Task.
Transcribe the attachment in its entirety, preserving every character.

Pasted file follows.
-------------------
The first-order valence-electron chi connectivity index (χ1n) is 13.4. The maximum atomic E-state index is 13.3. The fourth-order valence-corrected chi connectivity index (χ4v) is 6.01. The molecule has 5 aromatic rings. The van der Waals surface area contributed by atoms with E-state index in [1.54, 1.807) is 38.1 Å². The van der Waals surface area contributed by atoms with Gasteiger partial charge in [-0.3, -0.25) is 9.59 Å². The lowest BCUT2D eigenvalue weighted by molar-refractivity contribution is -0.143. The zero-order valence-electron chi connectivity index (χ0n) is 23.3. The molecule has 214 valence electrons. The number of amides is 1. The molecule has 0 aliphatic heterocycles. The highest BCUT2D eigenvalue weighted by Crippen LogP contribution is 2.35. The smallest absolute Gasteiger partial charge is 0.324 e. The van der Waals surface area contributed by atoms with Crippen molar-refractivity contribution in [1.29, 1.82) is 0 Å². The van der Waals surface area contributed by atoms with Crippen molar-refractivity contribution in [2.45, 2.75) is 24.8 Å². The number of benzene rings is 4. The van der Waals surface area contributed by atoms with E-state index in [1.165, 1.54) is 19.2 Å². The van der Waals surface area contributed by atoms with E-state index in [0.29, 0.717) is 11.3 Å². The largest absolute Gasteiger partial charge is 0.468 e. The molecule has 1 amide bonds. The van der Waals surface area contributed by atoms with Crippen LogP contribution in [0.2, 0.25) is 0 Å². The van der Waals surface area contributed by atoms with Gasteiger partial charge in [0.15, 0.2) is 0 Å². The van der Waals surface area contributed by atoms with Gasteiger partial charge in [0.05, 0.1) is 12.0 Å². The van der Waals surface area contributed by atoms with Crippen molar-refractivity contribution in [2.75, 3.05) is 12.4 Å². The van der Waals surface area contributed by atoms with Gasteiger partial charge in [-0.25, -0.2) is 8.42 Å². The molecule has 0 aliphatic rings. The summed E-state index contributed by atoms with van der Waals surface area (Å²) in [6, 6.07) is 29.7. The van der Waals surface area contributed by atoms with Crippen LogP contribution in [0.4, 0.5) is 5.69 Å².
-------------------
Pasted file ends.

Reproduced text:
The first-order valence-electron chi connectivity index (χ1n) is 13.4. The maximum atomic E-state index is 13.3. The fourth-order valence-corrected chi connectivity index (χ4v) is 6.01. The molecule has 5 aromatic rings. The van der Waals surface area contributed by atoms with E-state index in [1.54, 1.807) is 38.1 Å². The van der Waals surface area contributed by atoms with Gasteiger partial charge in [-0.3, -0.25) is 9.59 Å². The lowest BCUT2D eigenvalue weighted by molar-refractivity contribution is -0.143. The zero-order valence-electron chi connectivity index (χ0n) is 23.3. The molecule has 214 valence electrons. The number of amides is 1. The molecule has 0 aliphatic heterocycles. The highest BCUT2D eigenvalue weighted by Crippen LogP contribution is 2.35. The smallest absolute Gasteiger partial charge is 0.324 e. The van der Waals surface area contributed by atoms with Crippen molar-refractivity contribution in [1.29, 1.82) is 0 Å². The van der Waals surface area contributed by atoms with Crippen molar-refractivity contribution in [2.45, 2.75) is 24.8 Å². The number of benzene rings is 4. The van der Waals surface area contributed by atoms with E-state index in [1.165, 1.54) is 19.2 Å². The van der Waals surface area contributed by atoms with E-state index in [0.29, 0.717) is 11.3 Å². The largest absolute Gasteiger partial charge is 0.468 e. The molecule has 1 amide bonds. The van der Waals surface area contributed by atoms with Crippen LogP contribution in [0.2, 0.25) is 0 Å². The van der Waals surface area contributed by atoms with Gasteiger partial charge in [0.15, 0.2) is 0 Å². The van der Waals surface area contributed by atoms with Gasteiger partial charge in [0.05, 0.1) is 12.0 Å². The van der Waals surface area contributed by atoms with Crippen molar-refractivity contribution in [2.75, 3.05) is 12.4 Å². The van der Waals surface area contributed by atoms with Gasteiger partial charge in [-0.25, -0.2) is 8.42 Å². The molecule has 0 aliphatic rings. The summed E-state index contributed by atoms with van der Waals surface area (Å²) in [6, 6.07) is 29.7. The van der Waals surface area contributed by atoms with Crippen LogP contribution in [0.4, 0.5) is 5.69 Å².